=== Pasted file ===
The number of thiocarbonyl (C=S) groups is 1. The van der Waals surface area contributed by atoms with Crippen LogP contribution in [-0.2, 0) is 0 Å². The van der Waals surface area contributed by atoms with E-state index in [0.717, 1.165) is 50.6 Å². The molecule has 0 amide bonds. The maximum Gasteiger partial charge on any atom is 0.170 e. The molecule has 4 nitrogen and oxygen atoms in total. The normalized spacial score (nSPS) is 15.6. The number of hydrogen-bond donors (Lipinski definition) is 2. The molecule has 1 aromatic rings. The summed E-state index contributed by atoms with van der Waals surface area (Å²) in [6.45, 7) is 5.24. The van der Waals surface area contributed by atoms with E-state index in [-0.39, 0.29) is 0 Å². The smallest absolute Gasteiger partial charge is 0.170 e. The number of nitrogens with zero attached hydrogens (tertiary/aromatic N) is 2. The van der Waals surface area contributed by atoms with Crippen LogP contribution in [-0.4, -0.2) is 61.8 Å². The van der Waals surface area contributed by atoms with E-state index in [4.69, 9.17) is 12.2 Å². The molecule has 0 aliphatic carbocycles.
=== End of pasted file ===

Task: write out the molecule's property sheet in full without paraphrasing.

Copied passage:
The number of thiocarbonyl (C=S) groups is 1. The van der Waals surface area contributed by atoms with Crippen LogP contribution in [-0.2, 0) is 0 Å². The van der Waals surface area contributed by atoms with E-state index in [0.717, 1.165) is 50.6 Å². The molecule has 0 amide bonds. The maximum Gasteiger partial charge on any atom is 0.170 e. The molecule has 4 nitrogen and oxygen atoms in total. The normalized spacial score (nSPS) is 15.6. The number of hydrogen-bond donors (Lipinski definition) is 2. The molecule has 1 aromatic rings. The summed E-state index contributed by atoms with van der Waals surface area (Å²) in [6.45, 7) is 5.24. The van der Waals surface area contributed by atoms with E-state index in [-0.39, 0.29) is 0 Å². The smallest absolute Gasteiger partial charge is 0.170 e. The number of nitrogens with zero attached hydrogens (tertiary/aromatic N) is 2. The van der Waals surface area contributed by atoms with Crippen LogP contribution in [-0.4, -0.2) is 61.8 Å². The van der Waals surface area contributed by atoms with E-state index in [4.69, 9.17) is 12.2 Å². The molecule has 0 aliphatic carbocycles.